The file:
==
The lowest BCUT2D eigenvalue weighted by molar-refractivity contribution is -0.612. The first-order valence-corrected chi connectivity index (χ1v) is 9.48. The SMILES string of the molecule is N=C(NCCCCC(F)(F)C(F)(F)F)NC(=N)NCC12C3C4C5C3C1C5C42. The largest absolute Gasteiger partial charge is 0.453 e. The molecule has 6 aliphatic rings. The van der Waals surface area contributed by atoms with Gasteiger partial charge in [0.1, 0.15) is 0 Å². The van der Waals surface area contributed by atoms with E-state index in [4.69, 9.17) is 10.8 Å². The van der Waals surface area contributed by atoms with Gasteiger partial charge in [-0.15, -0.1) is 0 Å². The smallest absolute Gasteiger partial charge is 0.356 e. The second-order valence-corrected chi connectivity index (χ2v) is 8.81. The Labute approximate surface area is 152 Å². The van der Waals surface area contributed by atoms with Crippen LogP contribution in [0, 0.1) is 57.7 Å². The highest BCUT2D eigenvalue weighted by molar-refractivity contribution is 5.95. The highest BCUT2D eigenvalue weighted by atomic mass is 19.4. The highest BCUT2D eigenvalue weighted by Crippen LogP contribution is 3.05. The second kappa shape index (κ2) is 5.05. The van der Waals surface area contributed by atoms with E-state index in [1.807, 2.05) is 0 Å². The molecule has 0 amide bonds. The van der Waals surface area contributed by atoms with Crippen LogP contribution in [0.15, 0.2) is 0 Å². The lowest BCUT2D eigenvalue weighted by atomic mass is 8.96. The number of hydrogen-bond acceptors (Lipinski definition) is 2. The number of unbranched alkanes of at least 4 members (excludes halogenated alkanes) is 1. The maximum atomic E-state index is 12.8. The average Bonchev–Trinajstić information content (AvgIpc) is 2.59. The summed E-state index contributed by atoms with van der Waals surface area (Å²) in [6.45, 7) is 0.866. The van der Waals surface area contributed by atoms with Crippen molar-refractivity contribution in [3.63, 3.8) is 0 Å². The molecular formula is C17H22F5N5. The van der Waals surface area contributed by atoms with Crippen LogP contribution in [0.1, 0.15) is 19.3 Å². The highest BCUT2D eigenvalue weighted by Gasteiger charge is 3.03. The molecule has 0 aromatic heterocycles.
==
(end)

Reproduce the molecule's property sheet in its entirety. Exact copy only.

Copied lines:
The lowest BCUT2D eigenvalue weighted by molar-refractivity contribution is -0.612. The first-order valence-corrected chi connectivity index (χ1v) is 9.48. The SMILES string of the molecule is N=C(NCCCCC(F)(F)C(F)(F)F)NC(=N)NCC12C3C4C5C3C1C5C42. The largest absolute Gasteiger partial charge is 0.453 e. The molecule has 6 aliphatic rings. The van der Waals surface area contributed by atoms with Gasteiger partial charge in [0.1, 0.15) is 0 Å². The van der Waals surface area contributed by atoms with E-state index in [4.69, 9.17) is 10.8 Å². The van der Waals surface area contributed by atoms with Gasteiger partial charge in [-0.15, -0.1) is 0 Å². The smallest absolute Gasteiger partial charge is 0.356 e. The second-order valence-corrected chi connectivity index (χ2v) is 8.81. The Labute approximate surface area is 152 Å². The van der Waals surface area contributed by atoms with Crippen LogP contribution in [0, 0.1) is 57.7 Å². The highest BCUT2D eigenvalue weighted by molar-refractivity contribution is 5.95. The highest BCUT2D eigenvalue weighted by atomic mass is 19.4. The highest BCUT2D eigenvalue weighted by Crippen LogP contribution is 3.05. The second kappa shape index (κ2) is 5.05. The van der Waals surface area contributed by atoms with E-state index in [1.807, 2.05) is 0 Å². The molecule has 0 amide bonds. The van der Waals surface area contributed by atoms with Crippen LogP contribution in [0.15, 0.2) is 0 Å². The lowest BCUT2D eigenvalue weighted by atomic mass is 8.96. The number of hydrogen-bond acceptors (Lipinski definition) is 2. The number of unbranched alkanes of at least 4 members (excludes halogenated alkanes) is 1. The maximum atomic E-state index is 12.8. The average Bonchev–Trinajstić information content (AvgIpc) is 2.59. The summed E-state index contributed by atoms with van der Waals surface area (Å²) in [6.45, 7) is 0.866. The van der Waals surface area contributed by atoms with Crippen molar-refractivity contribution in [3.63, 3.8) is 0 Å². The molecular formula is C17H22F5N5. The van der Waals surface area contributed by atoms with Crippen LogP contribution in [0.1, 0.15) is 19.3 Å². The highest BCUT2D eigenvalue weighted by Gasteiger charge is 3.03. The molecule has 0 aromatic heterocycles.